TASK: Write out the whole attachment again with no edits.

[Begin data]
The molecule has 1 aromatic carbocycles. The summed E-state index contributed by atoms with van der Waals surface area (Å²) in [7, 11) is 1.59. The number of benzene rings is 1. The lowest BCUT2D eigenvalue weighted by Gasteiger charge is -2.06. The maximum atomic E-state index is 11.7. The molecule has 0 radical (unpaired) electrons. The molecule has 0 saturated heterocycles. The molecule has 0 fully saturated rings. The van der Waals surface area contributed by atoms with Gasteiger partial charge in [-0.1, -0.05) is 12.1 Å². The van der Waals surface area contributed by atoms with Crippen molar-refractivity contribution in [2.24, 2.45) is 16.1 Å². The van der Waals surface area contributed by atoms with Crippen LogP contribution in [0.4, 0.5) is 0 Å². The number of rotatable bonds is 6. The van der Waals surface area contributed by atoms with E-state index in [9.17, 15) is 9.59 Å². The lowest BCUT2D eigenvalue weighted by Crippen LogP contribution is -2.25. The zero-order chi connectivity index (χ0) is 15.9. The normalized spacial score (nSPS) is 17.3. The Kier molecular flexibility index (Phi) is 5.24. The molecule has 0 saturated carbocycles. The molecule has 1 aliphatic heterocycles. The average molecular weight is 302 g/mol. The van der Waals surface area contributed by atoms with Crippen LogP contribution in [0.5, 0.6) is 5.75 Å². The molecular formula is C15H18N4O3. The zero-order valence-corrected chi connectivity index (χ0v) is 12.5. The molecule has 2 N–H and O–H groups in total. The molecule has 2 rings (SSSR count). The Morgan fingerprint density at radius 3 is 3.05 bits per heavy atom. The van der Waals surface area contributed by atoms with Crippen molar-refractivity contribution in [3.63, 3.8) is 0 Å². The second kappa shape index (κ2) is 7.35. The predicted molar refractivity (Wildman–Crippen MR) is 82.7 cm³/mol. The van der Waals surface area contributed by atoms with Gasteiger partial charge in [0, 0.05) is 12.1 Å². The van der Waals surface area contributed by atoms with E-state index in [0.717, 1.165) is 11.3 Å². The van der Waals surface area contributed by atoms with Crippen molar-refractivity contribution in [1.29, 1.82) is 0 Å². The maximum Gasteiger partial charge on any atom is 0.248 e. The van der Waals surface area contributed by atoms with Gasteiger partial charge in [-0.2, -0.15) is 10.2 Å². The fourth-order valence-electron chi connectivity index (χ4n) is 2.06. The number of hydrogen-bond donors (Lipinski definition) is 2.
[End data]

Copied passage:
The molecule has 1 aromatic carbocycles. The summed E-state index contributed by atoms with van der Waals surface area (Å²) in [7, 11) is 1.59. The number of benzene rings is 1. The lowest BCUT2D eigenvalue weighted by Gasteiger charge is -2.06. The maximum atomic E-state index is 11.7. The molecule has 0 radical (unpaired) electrons. The molecule has 0 saturated heterocycles. The molecule has 0 fully saturated rings. The van der Waals surface area contributed by atoms with Gasteiger partial charge in [-0.1, -0.05) is 12.1 Å². The van der Waals surface area contributed by atoms with Crippen molar-refractivity contribution in [2.24, 2.45) is 16.1 Å². The van der Waals surface area contributed by atoms with Crippen LogP contribution in [0.4, 0.5) is 0 Å². The number of rotatable bonds is 6. The van der Waals surface area contributed by atoms with E-state index in [9.17, 15) is 9.59 Å². The lowest BCUT2D eigenvalue weighted by Crippen LogP contribution is -2.25. The zero-order chi connectivity index (χ0) is 15.9. The normalized spacial score (nSPS) is 17.3. The Kier molecular flexibility index (Phi) is 5.24. The molecule has 0 saturated carbocycles. The molecule has 1 aliphatic heterocycles. The average molecular weight is 302 g/mol. The van der Waals surface area contributed by atoms with Crippen LogP contribution in [0.5, 0.6) is 5.75 Å². The molecular formula is C15H18N4O3. The zero-order valence-corrected chi connectivity index (χ0v) is 12.5. The molecule has 2 N–H and O–H groups in total. The molecule has 2 rings (SSSR count). The Morgan fingerprint density at radius 3 is 3.05 bits per heavy atom. The van der Waals surface area contributed by atoms with Crippen molar-refractivity contribution in [3.63, 3.8) is 0 Å². The second kappa shape index (κ2) is 7.35. The predicted molar refractivity (Wildman–Crippen MR) is 82.7 cm³/mol. The van der Waals surface area contributed by atoms with Gasteiger partial charge in [0, 0.05) is 12.1 Å². The van der Waals surface area contributed by atoms with E-state index in [0.717, 1.165) is 11.3 Å². The van der Waals surface area contributed by atoms with Crippen molar-refractivity contribution in [1.29, 1.82) is 0 Å². The maximum Gasteiger partial charge on any atom is 0.248 e. The van der Waals surface area contributed by atoms with Gasteiger partial charge in [-0.2, -0.15) is 10.2 Å². The fourth-order valence-electron chi connectivity index (χ4n) is 2.06. The number of hydrogen-bond donors (Lipinski definition) is 2.